A week today I will be joining hundreds of thousands of other women and men as we march for equality, solidarity, the freedom to love who we want, and make choices for ourselves and our own bodies.
Sometimes I think of cancelling and going for a run instead. I could try for a sleep in or a pajama day or…just get my weekend chores done earlier. I’m kind of terrified to be quite honest. I don’t know what one does at a march and I’m dragging two of my friends with me. They are sacrificing their Saturday for me. Because I was bossy (as per usual) and demanded they come. Honestly I think I may have bullied them into it.
But in reality…beyond my fears and insecurities it’s not actually for me; it’s for us. It’s for my girls and their friends. It’s for (in no particular order besides how they come to mind) female CEOs who don’t take home the same salary as their male counterparts. It’s for teenage girls who find themselves using sex to survive, the one in four girls who will experience sexual violence in their lifetime, the girls who are sold to be married before the age of fifteen. It’s for the shame most females experience due to their periods, physical growth and changes, their insecurities due to their weight and shape and appearance, their fears of vulnerability….it’s for everyone who loves someone of the same sex, it’s for anyone who has felt alone or discriminated against because of their religion, their culture, their colour of skin. It’s for ALL OF US.
Kiran Gandhi ran a marathon in London, England during her period without using a tampon in 2015. My initial reaction was a little disgust first and then disapproval for how she went about fighting against the oppression placed upon the female body and its needs. Did she have to do that in order to make a statement? Was it necessary? But still she fought.
I remember when the show Vagina Monologues was trendy back in the late 90s. I wasn’t really interested in seeing it although I do vaguely remember trying to sit through a kichy version of it at some point in my early 20s. I thought Eve Ensler, although was a good writer, was full of shit and had created a show that was unnecessary, uncomfortable and unentertaining. But she fought.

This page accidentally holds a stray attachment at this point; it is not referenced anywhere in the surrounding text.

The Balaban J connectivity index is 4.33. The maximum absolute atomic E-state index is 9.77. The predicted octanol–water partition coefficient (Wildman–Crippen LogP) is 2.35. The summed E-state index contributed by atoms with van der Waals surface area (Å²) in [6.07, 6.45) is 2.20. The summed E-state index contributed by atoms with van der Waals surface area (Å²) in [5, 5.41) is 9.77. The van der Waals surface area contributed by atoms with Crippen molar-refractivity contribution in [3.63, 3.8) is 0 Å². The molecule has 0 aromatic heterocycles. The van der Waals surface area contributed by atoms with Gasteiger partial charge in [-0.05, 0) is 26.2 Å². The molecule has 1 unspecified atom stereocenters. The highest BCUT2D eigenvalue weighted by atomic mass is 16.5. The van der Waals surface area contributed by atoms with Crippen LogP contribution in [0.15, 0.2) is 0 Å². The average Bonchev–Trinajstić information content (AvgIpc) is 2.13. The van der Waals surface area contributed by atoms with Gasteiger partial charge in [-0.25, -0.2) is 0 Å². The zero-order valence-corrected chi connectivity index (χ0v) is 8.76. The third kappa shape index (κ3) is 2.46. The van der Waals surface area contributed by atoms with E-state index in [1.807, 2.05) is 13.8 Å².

I rolled my eyes at women fighting for their rights like it was just another way to get attention. Me. The highest attention seeker I know, besides my own children. I somehow had been brainwashed or taught throughout the years that those who stand up for their rights in a public forum are shit disturbers and that’s all. My need to not seem weak or cheesey made me feel like I had to go to the farthest end of the spectrum in a very crazy and confused way. I taught all my friends about sex at a young age as if it was the right thing to do. As if I had a responsibility to fulfill. I presented a tough exterior while at the same time taking on the role as a pleaser to guys as if it was the rebellious yet the cool/correct thing to do. I was a leader back then but of the most confused kind.
This Saturday I’m leading two of my closest friends into something I think we should all be doing more of. Not because it’s the right thing to do but it’s the human thing to do. I will teach by example and show my children that there are choices they can make for themselves, their community and for their world as they grow up and navigate through this life. To fight. To be the change they want to see. To love, be kind and not judge. To fight.